10. Michael Baker & Kevin Milligan, 2010. "Evidence from Maternity Leave Expansions of the Impact of Maternal Care on Early Child Development," Journal of Human Resources, University of Wisconsin Press, vol. 45(1).
    11. Fitzpatrick Maria D, 2008. "Starting School at Four: The Effect of Universal Pre-Kindergarten on Children's Academic Achievement," The B.E. Journal of Economic Analysis & Policy, De Gruyter, vol. 8(1), pages 1-40, November.
    12. Michael Baker & Kevin Milligan, 2008. "How Does Job-Protected Maternity Leave Affect Mothers' Employment?," Journal of Labor Economics, University of Chicago Press, vol. 26(4), pages 655-691, October.
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    Cited by:

    1. Elizabeth M. Caucutt & Lance Lochner & Youngmin Park, 2017. "Correlation, Consumption, Confusion, or Constraints: Why Do Poor Children Perform so Poorly?," Scandinavian Journal of Economics, Wiley Blackwell, vol. 119(1), pages 102-147, January.
    2. Wim Van Lancker, 2013. "Putting the child-centred investment strategy to the test: Evidence for the EU27," Working Papers 1301, Herman Deleeck Centre for Social Policy, University of Antwerp.
    3. Nicholas-James Clavet & Jean-Yves Duclos, 2012. "Le financement des services de garde des enfants : effets sur le travail, le revenu des familles, et les finances publiques," CIRANO Working Papers 2012s-33, CIRANO.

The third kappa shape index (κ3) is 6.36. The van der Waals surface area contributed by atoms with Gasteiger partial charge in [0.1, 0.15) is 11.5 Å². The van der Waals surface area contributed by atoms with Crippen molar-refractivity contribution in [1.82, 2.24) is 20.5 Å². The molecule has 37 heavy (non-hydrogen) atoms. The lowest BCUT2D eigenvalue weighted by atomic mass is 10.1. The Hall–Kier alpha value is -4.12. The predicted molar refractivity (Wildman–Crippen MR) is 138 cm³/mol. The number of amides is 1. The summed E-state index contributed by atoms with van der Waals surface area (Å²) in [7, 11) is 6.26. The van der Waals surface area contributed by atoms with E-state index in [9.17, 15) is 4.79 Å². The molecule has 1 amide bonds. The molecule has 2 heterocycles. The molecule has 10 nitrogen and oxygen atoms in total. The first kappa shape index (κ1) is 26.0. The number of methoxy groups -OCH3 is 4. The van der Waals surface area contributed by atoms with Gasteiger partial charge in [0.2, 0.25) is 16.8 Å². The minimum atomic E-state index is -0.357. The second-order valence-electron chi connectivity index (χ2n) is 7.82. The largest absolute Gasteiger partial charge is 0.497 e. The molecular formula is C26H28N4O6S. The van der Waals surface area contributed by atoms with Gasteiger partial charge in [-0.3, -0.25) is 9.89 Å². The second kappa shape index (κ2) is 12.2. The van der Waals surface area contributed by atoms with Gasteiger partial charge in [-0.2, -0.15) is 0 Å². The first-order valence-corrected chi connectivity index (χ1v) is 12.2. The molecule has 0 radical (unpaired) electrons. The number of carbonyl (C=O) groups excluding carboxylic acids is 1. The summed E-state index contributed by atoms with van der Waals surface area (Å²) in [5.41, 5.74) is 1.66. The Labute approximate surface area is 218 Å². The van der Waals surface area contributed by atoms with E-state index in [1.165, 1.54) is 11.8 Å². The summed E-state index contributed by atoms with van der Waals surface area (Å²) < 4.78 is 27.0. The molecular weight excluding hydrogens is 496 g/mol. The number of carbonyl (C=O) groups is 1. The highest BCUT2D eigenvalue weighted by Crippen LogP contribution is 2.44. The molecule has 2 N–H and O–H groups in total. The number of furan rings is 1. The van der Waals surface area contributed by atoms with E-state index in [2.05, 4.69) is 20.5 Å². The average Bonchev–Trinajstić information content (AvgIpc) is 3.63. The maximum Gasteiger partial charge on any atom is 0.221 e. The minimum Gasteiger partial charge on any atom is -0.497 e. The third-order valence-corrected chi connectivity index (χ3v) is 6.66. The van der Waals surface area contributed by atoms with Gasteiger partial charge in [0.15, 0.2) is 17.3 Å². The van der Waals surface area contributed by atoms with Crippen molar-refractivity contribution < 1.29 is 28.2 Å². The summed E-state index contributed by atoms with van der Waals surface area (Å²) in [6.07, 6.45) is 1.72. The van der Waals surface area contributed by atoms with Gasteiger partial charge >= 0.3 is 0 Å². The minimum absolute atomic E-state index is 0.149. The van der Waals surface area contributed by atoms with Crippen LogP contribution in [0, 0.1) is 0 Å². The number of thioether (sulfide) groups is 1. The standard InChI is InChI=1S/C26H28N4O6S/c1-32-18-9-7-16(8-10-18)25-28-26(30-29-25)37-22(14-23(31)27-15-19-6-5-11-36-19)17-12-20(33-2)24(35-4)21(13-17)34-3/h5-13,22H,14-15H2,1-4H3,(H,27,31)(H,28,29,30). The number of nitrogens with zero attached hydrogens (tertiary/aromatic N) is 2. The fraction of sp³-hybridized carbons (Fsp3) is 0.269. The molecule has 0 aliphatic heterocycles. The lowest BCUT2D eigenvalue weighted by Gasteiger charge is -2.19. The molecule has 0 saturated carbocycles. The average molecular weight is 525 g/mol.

4. Havnes, Tarjei & Mogstad, Magne, 2015. "Is universal child care leveling the playing field?," Journal of Public Economics, Elsevier, vol. 127(C), pages 100-114.
    5. Sneha Elango & Jorge Luis García & James J. Heckman & Andrés Hojman, 2015. "Early Childhood Education," NBER Chapters,in: Economics of Means-Tested Transfer Programs in the United States, volume 2, pages 235-297 National Bureau of Economic Research, Inc.
    6. Anna Busse & Christina Gathmann, 2018. "Free Daycare and Its Effects on Children and Their Families," SOEPpapers on Multidisciplinary Panel Data Research 958, DIW Berlin, The German Socio-Economic Panel (SOEP).
    7. Nina Drange & Tarjei Havnes, 2012. "Kindergarten for all: Long run effects of a universal intervention," Discussion Papers 695, Statistics Norway, Research Department.
    8. Drange, Nina & Telle, Kjetil, 2015. "Promoting integration of immigrants: Effects of free child care on child enrollment and parental employment," Labour Economics, Elsevier, vol. 34(C), pages 26-38.
    9. Michael Baker & Kevin Milligan, 2015. "Maternity leave and children’s cognitive and behavioral development," Journal of Population Economics, Springer;European Society for Population Economics, vol. 28(2), pages 373-391, April.
    10. Pierre Fortin, 2011. "Income Support in the Canadian Federation: International and Interprovincial Comparisons and Future Directions," New Directions for Intelligent Government in Canada: Papers in Honour of Ian Stewart,in: Fred Gorbet & Andrew Sharpe (ed.), New Directions for Intelligent Government in Canada: Papers in Honour of Ian Stewart, pages 211-226 Centre for the Study of Living Standards.

    More about this item

    Keywords

    Child development; early childhood interventions; maternity leave; preschool;

    JEL classification:

    • J24 - Labor and Demographic Economics - - Demand and Supply of Labor - - - Human Capital; Skills; Occupational Choice; Labor Productivity
    • I38 - Health, Education, and Welfare - - Welfare, Well-Being, and Poverty - - - Government Programs; Provision and Effects of Welfare Programs
    • I12 - Health, Education, and Welfare - - Health - - - Health Behavior